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Mr Osborne: And big and strong.

MR BERRY: This is what happens to you if you stay here for too long. You end up with shoulders like a coke bottle. To quote that Garran resident again, why did they stand? I think the issue of corporatisation and privatisation is going to emerge again and again. It has been talked about today in relation to ACTION. Before this house rises at the end of the week it will be mentioned again, I am sure, in relation to ACTEW, and it will be the subject of much concern. The Government has to make out a case in relation to all of those instrumentalities that it is better for the community, that it is not just an ideological attitude that they have and they want to have matched in their management of Territory assets and that it is not just something that they promised to do for no good reason.

No case has been made out in relation to Namadgi National Park, and I am convinced that no case can be made out, because this is not an instrumentality which provides particular services to the community. With their ideological economic rationalist approach, the Liberals opposite will be able to play with the numbers in relation to those other instrumentalities throughout the Territory and present a case. It will be almost impossible for them to justify a claim that they will be able to do something better - - -

Mr Humphries: You have not even listened to it yet.

MR BERRY: We have been through this over and over again. There is the promise of economic rationalism every time the Liberals appear on the horizon; but when it comes to national parks forget it, because it is not on. It is not on in relation to Namadgi, because this is an asset that the people of the ACT, I am absolutely certain, want their elected representatives to shoulder responsibility for with pride.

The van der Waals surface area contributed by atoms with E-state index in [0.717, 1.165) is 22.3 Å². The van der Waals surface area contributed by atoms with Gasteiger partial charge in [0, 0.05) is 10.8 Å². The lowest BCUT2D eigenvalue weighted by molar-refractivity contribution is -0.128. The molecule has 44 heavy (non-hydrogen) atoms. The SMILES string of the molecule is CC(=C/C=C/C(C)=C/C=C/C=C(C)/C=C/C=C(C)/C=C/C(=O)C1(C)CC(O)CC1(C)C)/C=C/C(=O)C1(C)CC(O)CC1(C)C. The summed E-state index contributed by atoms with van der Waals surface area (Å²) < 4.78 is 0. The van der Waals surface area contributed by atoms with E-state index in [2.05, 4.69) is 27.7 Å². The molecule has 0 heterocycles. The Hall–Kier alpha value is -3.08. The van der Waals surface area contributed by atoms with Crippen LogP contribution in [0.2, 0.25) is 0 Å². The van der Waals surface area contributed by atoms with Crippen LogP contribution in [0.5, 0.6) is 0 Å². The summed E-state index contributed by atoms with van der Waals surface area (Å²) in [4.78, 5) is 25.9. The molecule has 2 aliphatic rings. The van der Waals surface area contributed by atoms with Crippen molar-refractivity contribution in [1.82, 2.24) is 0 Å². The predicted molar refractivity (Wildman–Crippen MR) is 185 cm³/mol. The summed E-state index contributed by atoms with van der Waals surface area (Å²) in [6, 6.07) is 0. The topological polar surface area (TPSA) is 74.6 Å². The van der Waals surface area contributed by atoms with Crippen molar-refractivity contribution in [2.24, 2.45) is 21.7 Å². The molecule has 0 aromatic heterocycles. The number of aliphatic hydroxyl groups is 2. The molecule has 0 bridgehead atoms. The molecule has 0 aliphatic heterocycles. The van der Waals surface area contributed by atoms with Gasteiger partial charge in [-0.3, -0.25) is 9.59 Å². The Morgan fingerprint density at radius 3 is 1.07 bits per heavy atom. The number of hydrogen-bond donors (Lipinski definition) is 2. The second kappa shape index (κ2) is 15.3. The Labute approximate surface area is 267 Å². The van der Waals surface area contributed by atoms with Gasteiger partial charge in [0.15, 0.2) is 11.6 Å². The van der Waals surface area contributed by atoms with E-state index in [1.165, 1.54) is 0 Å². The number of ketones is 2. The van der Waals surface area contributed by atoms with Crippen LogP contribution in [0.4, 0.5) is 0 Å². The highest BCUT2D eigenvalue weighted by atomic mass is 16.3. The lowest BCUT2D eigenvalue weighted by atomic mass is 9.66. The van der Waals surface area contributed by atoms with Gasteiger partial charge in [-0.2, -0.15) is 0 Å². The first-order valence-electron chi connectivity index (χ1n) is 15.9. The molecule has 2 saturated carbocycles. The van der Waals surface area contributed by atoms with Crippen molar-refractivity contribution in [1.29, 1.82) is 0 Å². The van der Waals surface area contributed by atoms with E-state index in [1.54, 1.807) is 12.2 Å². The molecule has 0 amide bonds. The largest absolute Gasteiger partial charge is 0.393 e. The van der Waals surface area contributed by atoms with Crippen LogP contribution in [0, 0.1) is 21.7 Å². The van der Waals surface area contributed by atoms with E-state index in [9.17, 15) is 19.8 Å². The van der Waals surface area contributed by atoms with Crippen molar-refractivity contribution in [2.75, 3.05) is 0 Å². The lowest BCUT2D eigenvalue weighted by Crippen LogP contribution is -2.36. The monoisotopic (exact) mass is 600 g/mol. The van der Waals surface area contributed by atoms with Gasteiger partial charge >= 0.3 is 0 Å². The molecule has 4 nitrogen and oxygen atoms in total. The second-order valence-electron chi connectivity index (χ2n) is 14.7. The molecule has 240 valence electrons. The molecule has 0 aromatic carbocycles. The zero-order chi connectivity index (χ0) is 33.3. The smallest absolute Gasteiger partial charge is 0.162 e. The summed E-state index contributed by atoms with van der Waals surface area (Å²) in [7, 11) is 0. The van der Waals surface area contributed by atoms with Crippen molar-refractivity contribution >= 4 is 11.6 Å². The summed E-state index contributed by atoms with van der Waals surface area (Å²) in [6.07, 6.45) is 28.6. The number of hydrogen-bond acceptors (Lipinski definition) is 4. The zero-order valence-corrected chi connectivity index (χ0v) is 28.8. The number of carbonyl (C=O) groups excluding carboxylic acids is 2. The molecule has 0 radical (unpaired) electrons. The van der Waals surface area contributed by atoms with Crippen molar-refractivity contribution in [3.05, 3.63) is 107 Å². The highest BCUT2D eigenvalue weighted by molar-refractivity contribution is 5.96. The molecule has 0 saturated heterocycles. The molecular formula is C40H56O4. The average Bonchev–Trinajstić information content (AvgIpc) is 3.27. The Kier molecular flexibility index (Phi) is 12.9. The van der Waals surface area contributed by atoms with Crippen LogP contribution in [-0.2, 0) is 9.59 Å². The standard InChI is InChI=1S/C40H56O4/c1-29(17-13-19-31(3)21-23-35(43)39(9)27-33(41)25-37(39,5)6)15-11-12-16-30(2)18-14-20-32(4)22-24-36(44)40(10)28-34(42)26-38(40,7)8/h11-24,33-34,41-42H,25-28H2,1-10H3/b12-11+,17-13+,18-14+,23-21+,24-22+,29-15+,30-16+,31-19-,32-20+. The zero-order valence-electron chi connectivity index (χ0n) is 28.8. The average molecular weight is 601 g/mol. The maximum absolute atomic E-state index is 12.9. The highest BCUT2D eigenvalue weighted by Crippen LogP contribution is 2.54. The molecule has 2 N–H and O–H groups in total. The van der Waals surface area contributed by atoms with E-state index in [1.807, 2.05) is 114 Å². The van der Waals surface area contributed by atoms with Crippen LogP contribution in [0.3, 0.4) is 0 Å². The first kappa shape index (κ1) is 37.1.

MR HUMPHRIES (Attorney-General and Minister for the Environment, Land and Planning) (4.00): Mr Speaker, dear, oh dear! I really think that we fail to do the people of this Territory justice in meeting the responsibilities that fall on our shoulders when we advance arguments of such a weak and unsubstantiated nature in dealing with a debate as important as this. What Mr Berry is doing in none too subtle fashion is confusing two quite different issues. He is confusing the notion of contracting out a functional role of the operation of Namadgi National Park with the idea of giving it away or selling it. Mr Speaker, those two ideas are utterly different and are arguably utterly incompatible. The former is certainly an issue to which this Government is prepared to address its mind. The latter would never be an issue to which the Government was prepared to address its mind. It is quite dishonest, to be frank, to try to confuse those two issues and pretend that by talking about contracting out aspects of the management of Namadgi National Park we are thereby going to hand over the park to somebody else.

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